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Mubarak to face trial in deaths

If convicted, death sentence possible. Sons also accused.

CAIRO - Deposed Egyptian President Hosni Mubarak will stand trial on charges related to the shooting deaths of protesters during the country's 18-day revolt, the country's prosecutor-general announced Tuesday.

If convicted, Mubarak could face the death penalty, a spokesman for the prosecutor said.

Mubarak, 83, his sons, Gamal and Alaa, and a close business associate who is at large, Hussein Salem, also will face charges of abusing power to amass wealth, the prosecutor said in a statement.

Salem was part-owner of a company involved in an Egyptian government deal to sell natural gas to Israel that is now under investigation.

The charges were announced days before thousands of demonstrators are to rally in downtown Cairo to demand, among other things, tougher action against the Mubaraks. Some activists said the announcement seemed intended to slow momentum for the protest planned for Friday. Organizers hope it will draw as many as a million.

State media said Mubarak remained hospitalized. His sons are among a slew of former regime figures who await prosecution in a notorious Cairo prison. No dates were announced for the trials, which will be before a civilian criminal court.

Besides prosecution of the Mubaraks, activists want an end to the country's decades-old emergency law, the dissolution of municipal councils, and the creation of an advisory panel to the ruling Supreme Council of the Armed Forces.

The council, which has run Egypt since Mubarak stepped down Feb. 11, has been accused of improperly prosecuting protesters in military courts.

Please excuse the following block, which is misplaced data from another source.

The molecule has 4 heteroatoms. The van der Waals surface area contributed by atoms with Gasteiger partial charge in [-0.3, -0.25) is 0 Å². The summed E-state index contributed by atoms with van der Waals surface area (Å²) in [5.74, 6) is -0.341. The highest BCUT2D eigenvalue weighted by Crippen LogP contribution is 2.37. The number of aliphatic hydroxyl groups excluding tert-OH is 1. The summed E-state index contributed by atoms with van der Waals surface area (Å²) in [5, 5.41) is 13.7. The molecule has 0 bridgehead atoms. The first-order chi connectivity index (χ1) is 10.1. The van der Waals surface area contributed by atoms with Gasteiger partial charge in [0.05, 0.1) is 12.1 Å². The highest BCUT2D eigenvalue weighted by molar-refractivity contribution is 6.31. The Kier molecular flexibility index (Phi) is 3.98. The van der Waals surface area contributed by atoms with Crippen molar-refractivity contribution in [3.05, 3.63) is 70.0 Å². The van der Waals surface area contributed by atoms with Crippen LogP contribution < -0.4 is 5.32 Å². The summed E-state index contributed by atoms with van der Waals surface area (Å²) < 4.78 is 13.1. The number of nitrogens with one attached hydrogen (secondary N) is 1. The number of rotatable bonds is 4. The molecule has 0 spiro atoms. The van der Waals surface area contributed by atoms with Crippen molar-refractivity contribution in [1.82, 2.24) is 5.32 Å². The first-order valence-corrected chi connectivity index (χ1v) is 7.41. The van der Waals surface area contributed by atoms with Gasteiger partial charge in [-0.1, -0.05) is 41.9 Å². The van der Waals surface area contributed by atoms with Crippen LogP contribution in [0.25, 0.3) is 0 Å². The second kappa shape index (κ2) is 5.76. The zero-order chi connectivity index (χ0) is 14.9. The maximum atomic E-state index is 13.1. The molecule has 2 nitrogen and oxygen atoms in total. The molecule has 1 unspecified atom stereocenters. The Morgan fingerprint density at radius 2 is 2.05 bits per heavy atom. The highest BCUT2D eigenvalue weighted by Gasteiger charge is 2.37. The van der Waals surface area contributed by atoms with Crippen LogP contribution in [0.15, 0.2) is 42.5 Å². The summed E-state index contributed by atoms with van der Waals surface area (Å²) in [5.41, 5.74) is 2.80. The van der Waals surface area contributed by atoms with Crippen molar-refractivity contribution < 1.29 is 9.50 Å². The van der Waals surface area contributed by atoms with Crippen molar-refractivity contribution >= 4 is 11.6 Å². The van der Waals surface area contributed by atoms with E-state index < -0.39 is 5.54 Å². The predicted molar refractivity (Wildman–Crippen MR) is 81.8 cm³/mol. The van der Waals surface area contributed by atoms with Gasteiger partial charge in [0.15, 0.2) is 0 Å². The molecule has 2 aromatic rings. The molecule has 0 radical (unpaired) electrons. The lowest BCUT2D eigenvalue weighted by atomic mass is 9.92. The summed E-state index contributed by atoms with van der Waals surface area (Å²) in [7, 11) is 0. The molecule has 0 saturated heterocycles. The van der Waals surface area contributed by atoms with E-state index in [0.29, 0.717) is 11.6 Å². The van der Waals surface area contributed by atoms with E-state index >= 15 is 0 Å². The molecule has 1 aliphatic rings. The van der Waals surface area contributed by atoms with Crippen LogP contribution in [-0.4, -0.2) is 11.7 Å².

Refaat Ahmad, 24, a cofounder of a community development nonprofit, said he still planned to be at the rally.

"The more we pressure, the more they offer scapegoats and put more corrupt figures to trial," Ahmad said, referring to the ruling generals.

In what seems to be another gesture to quell the anger over the court process, the government released all but a handful of activists who were detained from recent protests in Tahrir Square and outside the Israeli Embassy.

Activists said that speedy, transparent trials of former regime officials would do wonders for restoring public faith in the judicial branch, which had exercised virtually no independence under Mubarak.

So far, the only conviction of a major regime figure has come in the case of the detested former interior minister, Habib el-Adly, who was sentenced to 12 years for corruption.

Egyptians, however, are more concerned with the charges Adly still faces: ordering the killings of protesters as the head of the nation's feared police and security apparatus. His next court date is June 26.

Some Egyptians marveled at the prospect of seeing a formerly all-powerful president, wearing a prison uniform, standing before a judge.

"We never had any laws questioning governors or ministers, so now to see the president put to criminal trial is a sign the country is taking steps forward, and that confidence will start building between the people and the Supreme Council," said Filiopater Gamil, a priest at a church in Giza and the general organizer of recent demonstrations by Egypt's Coptic Christian minority.

At least 846 people died in the Egyptian uprising, and more than 6,400 were injured, many of them permanently, according to a government fact-finding committee.

This month, revolutionary groups were outraged by news that Mubarak's wife, Suzanne, would receive immunity from prosecution in exchange for handing over two bank accounts and a villa in Cairo.

The former first lady's bank accounts contained $3 million, according to state media. Protesters dismissed that sum as pennies compared with the tens of millions they suspect were embezzled throughout Mubarak's three decades in power.

Amnesty International, the international human-rights advocacy group, praised the military council Tuesday for Prosecutor-General Mahmoud Abdel-Meguid's announcement, saying in a statement that "the trial must offer the victims and their families the chance to confront the defendants and get answers."